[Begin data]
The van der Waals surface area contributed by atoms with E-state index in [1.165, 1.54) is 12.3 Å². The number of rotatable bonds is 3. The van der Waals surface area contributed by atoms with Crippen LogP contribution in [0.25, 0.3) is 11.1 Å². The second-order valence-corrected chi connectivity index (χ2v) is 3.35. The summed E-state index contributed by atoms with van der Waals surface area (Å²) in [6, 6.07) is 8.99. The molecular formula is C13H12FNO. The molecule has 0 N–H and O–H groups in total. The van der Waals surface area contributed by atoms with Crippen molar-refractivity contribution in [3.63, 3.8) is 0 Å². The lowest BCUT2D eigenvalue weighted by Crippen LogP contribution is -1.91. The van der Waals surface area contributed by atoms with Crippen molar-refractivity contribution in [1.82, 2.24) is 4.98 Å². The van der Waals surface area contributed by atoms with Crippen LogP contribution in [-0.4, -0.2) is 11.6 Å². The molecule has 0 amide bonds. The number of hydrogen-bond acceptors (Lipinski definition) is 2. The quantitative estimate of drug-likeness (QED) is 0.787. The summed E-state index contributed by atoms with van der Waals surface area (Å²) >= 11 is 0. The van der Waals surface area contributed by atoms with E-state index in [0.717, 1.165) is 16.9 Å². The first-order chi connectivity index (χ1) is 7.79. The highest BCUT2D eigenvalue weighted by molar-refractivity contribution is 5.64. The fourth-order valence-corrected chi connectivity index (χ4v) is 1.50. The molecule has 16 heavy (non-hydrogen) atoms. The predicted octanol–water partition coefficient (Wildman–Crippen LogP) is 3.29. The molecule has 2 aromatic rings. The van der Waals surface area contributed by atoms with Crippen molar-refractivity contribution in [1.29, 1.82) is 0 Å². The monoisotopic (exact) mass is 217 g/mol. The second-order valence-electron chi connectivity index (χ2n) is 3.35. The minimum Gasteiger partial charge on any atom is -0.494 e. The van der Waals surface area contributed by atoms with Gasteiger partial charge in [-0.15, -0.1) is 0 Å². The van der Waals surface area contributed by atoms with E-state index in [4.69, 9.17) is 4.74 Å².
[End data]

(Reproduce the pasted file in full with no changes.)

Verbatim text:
The van der Waals surface area contributed by atoms with E-state index in [1.165, 1.54) is 12.3 Å². The number of rotatable bonds is 3. The van der Waals surface area contributed by atoms with Crippen LogP contribution in [0.25, 0.3) is 11.1 Å². The second-order valence-corrected chi connectivity index (χ2v) is 3.35. The summed E-state index contributed by atoms with van der Waals surface area (Å²) in [6, 6.07) is 8.99. The molecular formula is C13H12FNO. The molecule has 0 N–H and O–H groups in total. The van der Waals surface area contributed by atoms with Crippen molar-refractivity contribution in [3.63, 3.8) is 0 Å². The lowest BCUT2D eigenvalue weighted by Crippen LogP contribution is -1.91. The van der Waals surface area contributed by atoms with Crippen molar-refractivity contribution in [1.82, 2.24) is 4.98 Å². The van der Waals surface area contributed by atoms with Crippen LogP contribution in [-0.4, -0.2) is 11.6 Å². The molecule has 0 amide bonds. The number of hydrogen-bond acceptors (Lipinski definition) is 2. The quantitative estimate of drug-likeness (QED) is 0.787. The summed E-state index contributed by atoms with van der Waals surface area (Å²) >= 11 is 0. The van der Waals surface area contributed by atoms with E-state index in [0.717, 1.165) is 16.9 Å². The first-order chi connectivity index (χ1) is 7.79. The highest BCUT2D eigenvalue weighted by molar-refractivity contribution is 5.64. The fourth-order valence-corrected chi connectivity index (χ4v) is 1.50. The molecule has 16 heavy (non-hydrogen) atoms. The predicted octanol–water partition coefficient (Wildman–Crippen LogP) is 3.29. The molecule has 2 aromatic rings. The van der Waals surface area contributed by atoms with Crippen molar-refractivity contribution in [1.29, 1.82) is 0 Å². The monoisotopic (exact) mass is 217 g/mol. The second-order valence-electron chi connectivity index (χ2n) is 3.35. The minimum Gasteiger partial charge on any atom is -0.494 e. The van der Waals surface area contributed by atoms with Gasteiger partial charge in [-0.15, -0.1) is 0 Å². The van der Waals surface area contributed by atoms with E-state index in [4.69, 9.17) is 4.74 Å².